ROSWELL, Ga. – Local artist Loretta Paraguassu has had the artistic touch for a long time. And now, 11 of her pieces of artwork are featured in the Roswell Cultural Arts Center for the month of September.
“I’ve been doing it all my life,” she said. “I can’t stop painting.”
Her pieces are a combination of oil on canvas and watercolor, and now decorate the entrance way of the Cultural Arts Center, which is frequently used to highlight the works of local artists.
She said the outcome of a painting is as much a surprise for her as her audience.
“I usually don’t start with subjects, I start with a color and a feeling and it develops as I work.
There’s a lot of natural and botanical subjects,” she said. “I love the outdoors.”
With flowers and plants, figures and shapes, many of the pieces have an ethereal, wispy feel to them, whether they are oil or watercolor.
“Both have their surprises,” she said. “Watercolors are often a surprise – they dry a different color than when they are wet. You find things you didn’t know were there.”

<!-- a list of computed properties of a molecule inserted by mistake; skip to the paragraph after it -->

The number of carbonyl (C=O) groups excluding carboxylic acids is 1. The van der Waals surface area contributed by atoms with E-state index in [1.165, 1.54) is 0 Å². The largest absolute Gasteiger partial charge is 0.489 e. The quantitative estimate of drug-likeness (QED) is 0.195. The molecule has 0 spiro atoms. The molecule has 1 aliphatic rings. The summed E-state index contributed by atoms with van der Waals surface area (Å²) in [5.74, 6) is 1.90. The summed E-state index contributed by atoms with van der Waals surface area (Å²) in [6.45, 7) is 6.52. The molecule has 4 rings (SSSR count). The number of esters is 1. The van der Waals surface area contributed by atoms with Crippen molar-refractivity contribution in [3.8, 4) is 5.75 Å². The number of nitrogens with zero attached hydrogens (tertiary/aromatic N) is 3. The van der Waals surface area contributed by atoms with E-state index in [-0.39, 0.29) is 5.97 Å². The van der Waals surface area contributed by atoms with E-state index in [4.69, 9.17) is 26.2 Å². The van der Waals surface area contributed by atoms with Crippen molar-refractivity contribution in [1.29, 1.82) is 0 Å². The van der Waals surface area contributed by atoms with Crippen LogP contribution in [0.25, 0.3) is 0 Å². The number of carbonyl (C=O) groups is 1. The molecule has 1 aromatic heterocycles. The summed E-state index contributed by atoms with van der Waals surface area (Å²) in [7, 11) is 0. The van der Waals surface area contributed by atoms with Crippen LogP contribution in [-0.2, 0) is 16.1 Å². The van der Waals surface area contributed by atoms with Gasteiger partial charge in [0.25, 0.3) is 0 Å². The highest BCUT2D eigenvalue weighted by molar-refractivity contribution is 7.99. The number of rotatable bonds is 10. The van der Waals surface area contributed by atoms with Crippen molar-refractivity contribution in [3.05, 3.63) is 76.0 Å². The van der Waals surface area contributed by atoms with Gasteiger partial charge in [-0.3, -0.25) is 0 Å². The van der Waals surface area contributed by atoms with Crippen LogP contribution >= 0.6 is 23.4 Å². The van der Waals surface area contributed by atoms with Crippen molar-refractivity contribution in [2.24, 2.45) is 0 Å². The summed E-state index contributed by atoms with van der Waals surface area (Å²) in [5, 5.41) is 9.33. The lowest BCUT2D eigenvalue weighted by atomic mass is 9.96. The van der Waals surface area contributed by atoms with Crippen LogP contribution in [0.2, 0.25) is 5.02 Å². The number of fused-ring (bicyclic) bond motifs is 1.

Her piece, “Low Flying Cactus,” is bright and colorful and reflects her time spent in Mexico.
“I can feel the desert air in that one,” she said.
The lone triptych of the group, “Feminine and Free,” is heavily layered and full of motion.
“I like to think of women from all parts of the world in different costumes and colors,” she said. “There is a lot of scratching and digging into the surface to reveal the colors beneath. I like the effect.”
A student of English at UCLA, Paraguassu said her parents were not fond of her choice in career.
“My parents didn’t want me to be a starving artist and they would not pay for art school.”
They wished her to become a teacher; however she had the last laugh.
“I still frustrated them when I became a journalist,” she laughed.
After university, she worked for papers and magazines throughout the country.
Paraguassu’s artwork has been shown throughout Georgia and as far afield as Philadelphia. She is currently also featured in the One Twelve Gallery downtown, on display until Oct. 12.
For more on Paraguassu’s art, visit her online at lorettaparaguassu.blogspot.com.